While all three proposals keep the highway in the same location, along the cliffs and under the landmarked Brooklyn Heights Promenade, construction will not involve replacing the Promenade with a temporary six-lane highway, and parts of the promenade will remain open throughout, DOT official Bero said.

The Terrace and Stoop concepts would see just a partial replacement of the triple cantilever’s existing retaining walls, while the Lookout design would see a full replacement of the wall. A full replacement will minimize the footprint of the BQE, mitigate issues of noise and vibration, and lengthen the lifespan of the structure, Vega-Barachowitz said, whereas a partial replacement will have less of a community impact during construction.

The Terrace concept is the most similar to the existing BQE layout, keeping traffic flowing north and south on different levels. The Terrace uses the area above the roadway “to create a cascading open space connecting the promenade to Brooklyn Bridge Park,” Vega-Barachowitz said, adding the team explored two configurations. The first would keep the roof of the roadway roughly at its current elevation and the second would depress the central portion of the roadway, removing it further from the Promenade and bringing it down to Furman Street.

The terraces could then be combined with “a kind of contiguous ramping transition from the Promenade to the park” that includes green walls and filters, Vega-Barachowitz said.

The second concept presented is the Lookout, which, given the full replacement of the currently terraced retaining walls, creates additional space underneath the Promenade with the north and south lanes stacked directly on top of each other. The Lookout would allow for significant open space above the roadway at the level of the Promenade, Vega-Barachowitz said, and the full replacement will minimize the overall visual impact of the roadway by locating it under an enlarged or reimagined Promenade.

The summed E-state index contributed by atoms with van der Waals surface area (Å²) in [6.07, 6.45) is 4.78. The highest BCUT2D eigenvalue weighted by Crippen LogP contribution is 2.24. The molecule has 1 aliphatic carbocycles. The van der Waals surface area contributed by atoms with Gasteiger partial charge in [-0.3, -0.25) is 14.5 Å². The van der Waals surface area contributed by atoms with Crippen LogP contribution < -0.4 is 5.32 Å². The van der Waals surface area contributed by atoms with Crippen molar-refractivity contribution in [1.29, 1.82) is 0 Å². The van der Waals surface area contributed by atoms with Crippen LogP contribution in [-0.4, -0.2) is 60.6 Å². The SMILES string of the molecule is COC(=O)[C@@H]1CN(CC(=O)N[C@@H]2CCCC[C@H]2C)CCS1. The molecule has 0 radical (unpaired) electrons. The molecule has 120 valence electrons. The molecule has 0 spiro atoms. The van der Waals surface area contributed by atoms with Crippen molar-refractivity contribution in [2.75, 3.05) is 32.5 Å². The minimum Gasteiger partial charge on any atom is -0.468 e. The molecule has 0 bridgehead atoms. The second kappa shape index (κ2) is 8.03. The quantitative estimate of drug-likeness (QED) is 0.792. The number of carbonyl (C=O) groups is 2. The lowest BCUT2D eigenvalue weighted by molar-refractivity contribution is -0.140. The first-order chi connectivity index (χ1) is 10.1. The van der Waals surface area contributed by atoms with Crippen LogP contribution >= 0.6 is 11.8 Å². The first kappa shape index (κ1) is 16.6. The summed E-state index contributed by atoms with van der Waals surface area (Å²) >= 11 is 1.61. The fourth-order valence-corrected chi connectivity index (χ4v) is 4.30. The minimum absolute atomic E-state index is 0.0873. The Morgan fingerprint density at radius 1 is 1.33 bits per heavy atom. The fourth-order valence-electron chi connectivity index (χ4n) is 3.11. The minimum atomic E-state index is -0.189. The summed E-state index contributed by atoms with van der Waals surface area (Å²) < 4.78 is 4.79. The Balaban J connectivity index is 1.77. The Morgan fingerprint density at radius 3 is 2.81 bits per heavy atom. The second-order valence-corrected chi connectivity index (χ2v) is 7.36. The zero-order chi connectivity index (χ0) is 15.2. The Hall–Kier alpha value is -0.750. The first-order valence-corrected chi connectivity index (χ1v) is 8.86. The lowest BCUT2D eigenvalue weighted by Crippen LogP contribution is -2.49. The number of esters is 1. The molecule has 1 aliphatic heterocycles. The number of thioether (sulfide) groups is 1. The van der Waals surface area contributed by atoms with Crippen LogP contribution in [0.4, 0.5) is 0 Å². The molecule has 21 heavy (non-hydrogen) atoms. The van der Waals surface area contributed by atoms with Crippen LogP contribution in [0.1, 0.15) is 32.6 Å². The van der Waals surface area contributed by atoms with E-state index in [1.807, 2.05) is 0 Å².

“We do want to note that many people felt strongly that we should try to keep the Promenade in its current configuration as much as possible. We still believe that we can make that goal work within this option,” he added.

The final concept is the Stoop, which is the only one that will allow for a direct connection to Brooklyn Bridge Park, Vega-Barachowitz said. This design would keep parts of the existing retaining walls, but would move the traffic to a single level above Furman Street. He said that the team wanted an option that brings the roadway to a single-level configuration at Furman Street, but that wasn’t possible due to engineering constraints between Joralemon Street and Atlantic Avenue. “We were able to bring the roadway roughly 16 feet off of Furman with a roughly 300-foot section that would be almost entirely flat,” he said.